Over the coming year, ITTE will be working with the Micro:bit Educational Foundation to support teacher educators and student teachers to use micro:bits in the classroom. In this post, Philip Meitiner, the International Program Manager for the Micro:bit Educational Foundation shares some ideas and resources for using micro:bits in the classroom.
If you’re involved in teaching information technology, the chances are you’ve come across the BBC micro:bit – the pocket-sized, codeable computer designed to stimulate children to get creative with digital technologies.
It’s widely acknowledged that coding skills will be essential for a huge range of careers in the future, yet the UK is facing a significant talent shortage within the digital sector. The micro:bit, which was first introduced to teachers in 2015 as part of the BBC’s Make It Digital campaign, aims to tackle this skills deficit and help develop a new generation of digital pioneers to drive industry throughout the UK.
The micro:bit’s appeal is not, however, limited to the UK: initially distributed to almost a million UK pupils pupils at its launch, the tiny powerhouse was soon snapped up by educators worldwide and is now available in over 50 countries … which means it’s well on its way to achieving the Micro:bit Educational Foundation’s goal of inspiring more than 100 million children around the globe.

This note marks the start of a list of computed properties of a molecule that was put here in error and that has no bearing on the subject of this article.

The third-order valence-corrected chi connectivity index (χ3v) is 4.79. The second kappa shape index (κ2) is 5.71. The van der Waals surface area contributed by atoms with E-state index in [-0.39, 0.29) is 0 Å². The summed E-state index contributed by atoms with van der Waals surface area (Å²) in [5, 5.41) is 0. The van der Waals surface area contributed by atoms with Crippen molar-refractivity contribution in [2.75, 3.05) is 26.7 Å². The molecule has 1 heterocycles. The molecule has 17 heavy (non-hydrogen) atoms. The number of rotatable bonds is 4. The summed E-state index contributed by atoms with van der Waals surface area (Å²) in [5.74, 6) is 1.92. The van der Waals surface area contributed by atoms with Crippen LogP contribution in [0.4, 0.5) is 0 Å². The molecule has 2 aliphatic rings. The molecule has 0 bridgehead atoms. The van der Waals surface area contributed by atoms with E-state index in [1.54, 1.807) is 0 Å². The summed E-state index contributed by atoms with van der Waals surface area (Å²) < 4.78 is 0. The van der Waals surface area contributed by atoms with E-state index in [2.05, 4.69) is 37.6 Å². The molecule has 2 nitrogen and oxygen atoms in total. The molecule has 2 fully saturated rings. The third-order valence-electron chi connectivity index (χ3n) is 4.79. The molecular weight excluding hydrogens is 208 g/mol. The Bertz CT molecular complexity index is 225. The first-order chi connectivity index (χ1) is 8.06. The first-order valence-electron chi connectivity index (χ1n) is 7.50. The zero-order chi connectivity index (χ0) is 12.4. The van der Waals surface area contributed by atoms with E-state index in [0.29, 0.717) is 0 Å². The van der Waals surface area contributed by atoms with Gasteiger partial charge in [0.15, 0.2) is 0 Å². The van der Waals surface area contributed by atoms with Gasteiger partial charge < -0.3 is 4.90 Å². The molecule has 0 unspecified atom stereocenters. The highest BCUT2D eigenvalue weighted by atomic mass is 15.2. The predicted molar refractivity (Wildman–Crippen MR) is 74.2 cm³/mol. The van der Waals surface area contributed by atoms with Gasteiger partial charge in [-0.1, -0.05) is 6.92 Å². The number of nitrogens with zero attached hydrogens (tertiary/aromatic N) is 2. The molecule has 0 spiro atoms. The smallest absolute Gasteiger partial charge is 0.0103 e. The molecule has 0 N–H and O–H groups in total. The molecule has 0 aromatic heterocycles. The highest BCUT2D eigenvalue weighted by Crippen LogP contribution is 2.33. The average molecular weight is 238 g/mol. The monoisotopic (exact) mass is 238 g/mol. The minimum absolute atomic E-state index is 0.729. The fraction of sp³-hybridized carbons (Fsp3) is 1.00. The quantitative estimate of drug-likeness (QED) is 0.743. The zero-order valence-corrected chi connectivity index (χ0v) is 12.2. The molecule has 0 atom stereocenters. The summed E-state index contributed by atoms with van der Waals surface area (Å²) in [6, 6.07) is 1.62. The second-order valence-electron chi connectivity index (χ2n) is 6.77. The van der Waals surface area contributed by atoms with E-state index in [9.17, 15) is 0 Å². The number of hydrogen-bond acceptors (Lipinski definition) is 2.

So, what’s the secret of its success?
Well, right from the very start it was designed to be classroom-friendly: it’s easy to pick up and use with very little training, and can be programmed using a variety of free coding platforms on a PC, laptop or Bluetooth-enabled smartphone or tablet.
It’s also extremely versatile: although it’s small enough to fit into the palm of your hand, it has a screen, onboard sensors and the option to add a host of exciting peripherals such as servo motors, neopixels, all manner of sensors – and even robots.
This versatility means that the potential uses of the micro:bit are limited only by the pupils’ imaginations: the micro:bit website has hundreds of activities, projects and lessons suitable for a variety of subject areas, including design technology, physics and even music or art.
Resources are available for a wide range of ages and abilities, with plenty of ‘how to’ videoguides and tutorials to show you how to get started … so, whether you fancy creating a milk-carton robot, a light-up glove or even an air guitar, you’re sure to find something to inspire you and your students!
Check out the resources below:
micro:bit info page
To find out more, or to discuss your ideas for classroom projects, catch up with the micro:bit team at BETT (24-27 January 2018, London).